La Crisis

At my final department lunch (a three-course, five hour affair), I met a teacher who had worked at the school the previous year. Her English was perfect and she confessed that she had worked as a Spanish teacher in the UK for seven years. An hour or two (and a drink or two) later, she began to open up about her current situation. Although she is a fully qualified teacher, has jumped through every bureaucratic hoop, has almost native fluency in English and is very popular with her students, the government are refusing to give her a full-time job. Instead, she is forced to make do with sub-work, occasionally covering for teachers on sick leave. Next academic year, she will be forced to survive on the dole. All this, because according to a technicality in the state education system and a discrepancy between the English and Spanish education systems, she has ‘no experience’ as a teacher, despite her years of experience teaching abroad. This is just one of the many visible examples of Spain creating its own problems. This is a woman who is undoubtedly capable and perfectly willing to make a career out of educating the next generation of Spaniards. Instead, her mental talents are directed towards the odd job here and there and in order to survive she takes governmental money for doing nothing at all, instead of for providing the service that for many years has not only been her livelihood but her passion. In short, the whole situation is highly illogical – distressing for the woman in question and damaging in the long term.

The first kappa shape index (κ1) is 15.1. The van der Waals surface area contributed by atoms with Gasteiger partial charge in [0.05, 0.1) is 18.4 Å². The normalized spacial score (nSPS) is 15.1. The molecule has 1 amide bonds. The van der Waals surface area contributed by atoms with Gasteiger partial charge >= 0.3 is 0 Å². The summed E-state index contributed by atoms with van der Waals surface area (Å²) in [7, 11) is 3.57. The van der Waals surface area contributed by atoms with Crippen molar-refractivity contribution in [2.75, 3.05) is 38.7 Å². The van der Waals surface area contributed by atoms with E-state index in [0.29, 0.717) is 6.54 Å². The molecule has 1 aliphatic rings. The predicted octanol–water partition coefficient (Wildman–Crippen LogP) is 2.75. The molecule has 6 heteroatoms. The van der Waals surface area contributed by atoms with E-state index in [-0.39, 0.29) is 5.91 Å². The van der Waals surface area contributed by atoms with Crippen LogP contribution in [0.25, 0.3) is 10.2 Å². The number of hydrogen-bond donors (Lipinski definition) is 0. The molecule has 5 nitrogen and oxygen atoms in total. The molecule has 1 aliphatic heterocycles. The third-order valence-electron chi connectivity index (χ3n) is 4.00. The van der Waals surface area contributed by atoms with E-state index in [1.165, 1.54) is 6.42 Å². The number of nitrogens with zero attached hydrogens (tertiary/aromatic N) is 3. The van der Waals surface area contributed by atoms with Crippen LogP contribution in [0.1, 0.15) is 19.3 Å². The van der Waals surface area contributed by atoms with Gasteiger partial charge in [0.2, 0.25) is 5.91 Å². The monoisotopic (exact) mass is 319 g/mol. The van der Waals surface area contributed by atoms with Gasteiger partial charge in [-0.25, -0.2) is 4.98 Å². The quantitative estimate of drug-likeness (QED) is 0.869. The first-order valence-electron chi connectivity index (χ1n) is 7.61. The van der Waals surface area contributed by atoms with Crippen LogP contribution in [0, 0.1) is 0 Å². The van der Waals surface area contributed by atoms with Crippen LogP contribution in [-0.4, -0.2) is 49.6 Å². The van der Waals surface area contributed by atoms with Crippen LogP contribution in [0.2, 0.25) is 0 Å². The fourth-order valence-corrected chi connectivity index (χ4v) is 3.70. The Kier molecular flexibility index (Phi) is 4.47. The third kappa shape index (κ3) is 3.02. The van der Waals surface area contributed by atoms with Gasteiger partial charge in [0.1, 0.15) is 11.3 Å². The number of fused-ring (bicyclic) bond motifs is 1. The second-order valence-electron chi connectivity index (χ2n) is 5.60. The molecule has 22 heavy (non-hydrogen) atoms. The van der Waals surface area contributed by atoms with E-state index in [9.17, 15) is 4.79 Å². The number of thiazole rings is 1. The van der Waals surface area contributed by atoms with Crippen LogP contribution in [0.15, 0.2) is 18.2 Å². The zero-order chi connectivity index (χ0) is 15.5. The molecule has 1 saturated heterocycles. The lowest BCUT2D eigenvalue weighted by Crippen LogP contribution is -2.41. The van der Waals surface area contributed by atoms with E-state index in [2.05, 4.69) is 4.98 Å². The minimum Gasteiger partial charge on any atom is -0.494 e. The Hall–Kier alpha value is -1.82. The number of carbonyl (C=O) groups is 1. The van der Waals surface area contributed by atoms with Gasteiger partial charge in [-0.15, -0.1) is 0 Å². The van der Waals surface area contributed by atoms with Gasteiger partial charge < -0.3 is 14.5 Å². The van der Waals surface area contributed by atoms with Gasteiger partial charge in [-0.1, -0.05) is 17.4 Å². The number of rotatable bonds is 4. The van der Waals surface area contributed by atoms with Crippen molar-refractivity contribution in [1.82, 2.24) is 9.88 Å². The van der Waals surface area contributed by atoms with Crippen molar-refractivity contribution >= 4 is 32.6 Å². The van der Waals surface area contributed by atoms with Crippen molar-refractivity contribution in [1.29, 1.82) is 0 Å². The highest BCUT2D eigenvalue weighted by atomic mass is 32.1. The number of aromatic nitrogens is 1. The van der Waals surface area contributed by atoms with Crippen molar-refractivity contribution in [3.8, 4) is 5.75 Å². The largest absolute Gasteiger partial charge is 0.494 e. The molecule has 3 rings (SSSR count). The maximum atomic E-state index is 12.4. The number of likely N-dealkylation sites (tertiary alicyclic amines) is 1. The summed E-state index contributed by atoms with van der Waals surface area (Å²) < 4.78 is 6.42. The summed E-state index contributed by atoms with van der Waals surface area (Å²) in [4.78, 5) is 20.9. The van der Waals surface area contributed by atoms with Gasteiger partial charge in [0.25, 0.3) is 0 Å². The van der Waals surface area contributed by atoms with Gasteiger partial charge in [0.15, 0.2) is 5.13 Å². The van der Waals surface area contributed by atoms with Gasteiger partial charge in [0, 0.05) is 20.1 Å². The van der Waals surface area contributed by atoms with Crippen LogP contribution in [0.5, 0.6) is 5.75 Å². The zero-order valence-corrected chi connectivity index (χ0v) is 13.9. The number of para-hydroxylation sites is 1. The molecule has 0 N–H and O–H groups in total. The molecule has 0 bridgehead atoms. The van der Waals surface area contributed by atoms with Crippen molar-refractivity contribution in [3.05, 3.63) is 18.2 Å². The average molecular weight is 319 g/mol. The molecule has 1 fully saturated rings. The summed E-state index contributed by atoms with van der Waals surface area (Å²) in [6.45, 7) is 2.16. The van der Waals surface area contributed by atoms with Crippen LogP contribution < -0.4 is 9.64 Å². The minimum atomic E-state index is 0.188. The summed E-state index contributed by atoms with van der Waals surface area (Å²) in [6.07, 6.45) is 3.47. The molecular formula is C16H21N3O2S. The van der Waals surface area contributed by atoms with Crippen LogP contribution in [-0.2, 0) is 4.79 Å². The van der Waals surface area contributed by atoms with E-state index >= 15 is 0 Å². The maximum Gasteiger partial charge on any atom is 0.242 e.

This encounter got me thinking about la Crisis (as it is known here) and the effect that it has had, and is still having, on the lives of ordinary Spanish people. Every time you step out of your front door in Madrid, there is evidence of economic disaster. Everywhere, from cheap shop fronts to elegant buildings, is covered in graffiti that the council has no money to remove. The city centre is swarming with beggars. You can’t walk down Gran Vía or around Puerta del Sol without being repeatedly accosted by person after person requesting una ayuda (monetary help). Some are severely disabled and use their missing limbs to gain the attention of passers by. Others hold up signs with scribbled pleas for help to save their family from starvation. A journey on the metro is often interrupted by one or more buskers playing a song between stations and walking up and down the carriage collecting money for their efforts. Sometimes, a man will attempt to sell tissues, lighters or biros to commuters. Less inventive but more depressing are the people who declare their life story, hoping to inspire sympathy. They hold out a paper cup as they move along the aisle, before performing the very same speech to the neighbouring carriage.